It was fashionable, about 60 years ago, to say that childhood was a recent invention. In the past, it was argued, children’s lives were nasty, brutish and, often, short, deprived of the loving care and self-expression of modern times. That theory ignored what people in previous centuries actually thought – and wrote – about children.


Human life in Tudor England was seen as a series of stages – the “seven ages of man”, famously summed up by William Shakespeare in As You Like It. Each age had its own character, and that of childhood – the ages of seven to 14 – was playfulness.

“I am called Childhood,” says a boy, in the words of Thomas More in the 1490s. “In play is all my mind, to cast a quoit, a throwing stick, and a ball… If only I could burn all my schoolbooks,” he continues, “then might I lead my life always in play.”

Tudor parents and educators did not, of course, approve of unrestricted play. Children had to learn good behaviour, religious duties and the skills needed for adult life. Some critics wanted to direct children’s play, or even to prevent it, but play persisted nonetheless.

Children invented their own playthings. Some toys were mass produced, to be sold in shops and at fairs. Spare time, on Sundays and the many holidays, was spent in social games. Every open space was used for activities such as running, chasing and ball games including tennis and football.

Dolls and action figures: for both girls and boys

Many parents bought toys for their children. Tudor family portraits depict babies with rattles, and dolls, known as “puppets” or “babies”, were common. These were easily made from scraps of fabric, or bought in the form of wooden truncheons with heads, which were then dressed. There are many references to girls playing with dolls, and mentions of boys doing so, too – some dolls were male figures.

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In 1599–1601, William Cavendish of Hardwick in Derbyshire bought dolls for his children, including his young son, James. Boys also played with dolls together. A children’s Latin dictionary of 1584 contains the sentence: “Thy puppets bring with thee, if thou wilt play with me.” This book was produced for use in a school classroom, which would have contained only boys.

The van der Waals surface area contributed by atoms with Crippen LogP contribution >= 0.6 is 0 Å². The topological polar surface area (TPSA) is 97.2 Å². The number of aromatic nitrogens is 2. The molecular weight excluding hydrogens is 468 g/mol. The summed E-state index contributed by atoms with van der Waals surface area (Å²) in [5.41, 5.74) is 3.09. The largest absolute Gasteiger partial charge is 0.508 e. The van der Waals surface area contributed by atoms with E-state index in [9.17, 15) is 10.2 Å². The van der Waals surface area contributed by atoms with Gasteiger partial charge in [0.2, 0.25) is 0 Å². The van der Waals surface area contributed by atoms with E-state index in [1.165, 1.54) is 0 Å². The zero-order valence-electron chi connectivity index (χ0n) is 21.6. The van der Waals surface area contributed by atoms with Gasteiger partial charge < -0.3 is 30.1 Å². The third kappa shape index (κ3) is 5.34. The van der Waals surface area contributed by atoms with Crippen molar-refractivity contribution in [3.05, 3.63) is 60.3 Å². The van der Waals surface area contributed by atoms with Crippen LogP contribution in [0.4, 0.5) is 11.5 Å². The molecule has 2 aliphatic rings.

Metal toys were also popular. Many have been discovered by detectorists on the Thames foreshore in London, but they were not limited to the capital. Some were flat human figures with widely splayed arms, dressed as gentlemen or gentlewomen. Fingers were inserted within the splays to manipulate the figures.

Coaches and horses were produced too: in 1601, a “little coach” was bought for James Cavendish, at a cost of 14 pence. There were miniature cauldrons, skillets, cups, ewers and dishes, as well. Cupboards and dressers have been found, stamped from sheets of pewter. These were bent or slotted into three-dimensional forms, much like modern model kits. Children used these toys in make-believe scenarios, based on what they knew of adult life.

Games of strategy and skill: for more sedentary playtime

Apollo Shroving, a play acted by the scholars of Hadleigh School, Suffolk in the 1620s, mentions a number of pastimes that would have been known to the boys. These included blow-point, dice, check-stones, football, hide and seek, leap-frog, morell (nine men’s morris), nine holes, quoits, mumble-the-peg, mumchance, scourge top, span-counter, spurn-point, tick-tack, trap-out and truss.